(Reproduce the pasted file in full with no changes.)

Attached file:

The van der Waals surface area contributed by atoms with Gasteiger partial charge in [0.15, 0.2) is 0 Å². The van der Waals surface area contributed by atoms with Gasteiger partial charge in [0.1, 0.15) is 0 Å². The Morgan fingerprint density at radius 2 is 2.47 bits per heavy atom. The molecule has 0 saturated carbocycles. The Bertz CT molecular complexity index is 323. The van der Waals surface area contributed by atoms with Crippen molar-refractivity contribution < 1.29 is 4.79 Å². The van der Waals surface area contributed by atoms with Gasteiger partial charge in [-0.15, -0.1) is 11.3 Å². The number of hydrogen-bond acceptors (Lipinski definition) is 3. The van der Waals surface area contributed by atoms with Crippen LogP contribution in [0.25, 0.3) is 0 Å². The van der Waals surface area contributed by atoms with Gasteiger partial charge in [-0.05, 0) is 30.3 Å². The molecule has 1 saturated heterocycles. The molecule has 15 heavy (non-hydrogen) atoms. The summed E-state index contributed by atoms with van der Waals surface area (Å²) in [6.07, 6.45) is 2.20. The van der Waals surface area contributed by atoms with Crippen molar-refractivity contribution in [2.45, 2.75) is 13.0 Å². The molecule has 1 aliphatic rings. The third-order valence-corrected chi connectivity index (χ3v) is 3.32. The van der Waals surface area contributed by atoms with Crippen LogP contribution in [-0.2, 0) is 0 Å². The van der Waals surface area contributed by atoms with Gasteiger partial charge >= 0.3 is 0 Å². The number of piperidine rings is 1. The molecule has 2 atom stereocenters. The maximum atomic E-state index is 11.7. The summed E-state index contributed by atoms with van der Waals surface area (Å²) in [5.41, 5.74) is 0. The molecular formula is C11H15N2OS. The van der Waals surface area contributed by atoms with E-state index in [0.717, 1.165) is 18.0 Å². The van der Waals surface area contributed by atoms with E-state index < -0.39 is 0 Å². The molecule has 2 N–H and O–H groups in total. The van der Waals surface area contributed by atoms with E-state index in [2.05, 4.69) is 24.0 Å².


The van der Waals surface area contributed by atoms with Gasteiger partial charge in [0.15, 0.2) is 0 Å². The van der Waals surface area contributed by atoms with Gasteiger partial charge in [0.1, 0.15) is 0 Å². The Morgan fingerprint density at radius 2 is 2.47 bits per heavy atom. The molecule has 0 saturated carbocycles. The Bertz CT molecular complexity index is 323. The van der Waals surface area contributed by atoms with Crippen molar-refractivity contribution < 1.29 is 4.79 Å². The van der Waals surface area contributed by atoms with Gasteiger partial charge in [-0.15, -0.1) is 11.3 Å². The number of hydrogen-bond acceptors (Lipinski definition) is 3. The van der Waals surface area contributed by atoms with Crippen LogP contribution in [0.25, 0.3) is 0 Å². The van der Waals surface area contributed by atoms with Gasteiger partial charge in [-0.05, 0) is 30.3 Å². The molecule has 1 saturated heterocycles. The molecule has 15 heavy (non-hydrogen) atoms. The summed E-state index contributed by atoms with van der Waals surface area (Å²) in [6.07, 6.45) is 2.20. The van der Waals surface area contributed by atoms with Crippen molar-refractivity contribution in [2.45, 2.75) is 13.0 Å². The molecule has 1 aliphatic rings. The third-order valence-corrected chi connectivity index (χ3v) is 3.32. The van der Waals surface area contributed by atoms with Crippen LogP contribution in [-0.2, 0) is 0 Å². The van der Waals surface area contributed by atoms with Gasteiger partial charge >= 0.3 is 0 Å². The number of piperidine rings is 1. The molecule has 2 atom stereocenters. The maximum atomic E-state index is 11.7. The summed E-state index contributed by atoms with van der Waals surface area (Å²) in [5.41, 5.74) is 0. The molecular formula is C11H15N2OS. The van der Waals surface area contributed by atoms with E-state index in [0.717, 1.165) is 18.0 Å². The van der Waals surface area contributed by atoms with E-state index < -0.39 is 0 Å². The molecule has 2 N–H and O–H groups in total. The van der Waals surface area contributed by atoms with E-state index in [2.05, 4.69) is 24.0 Å².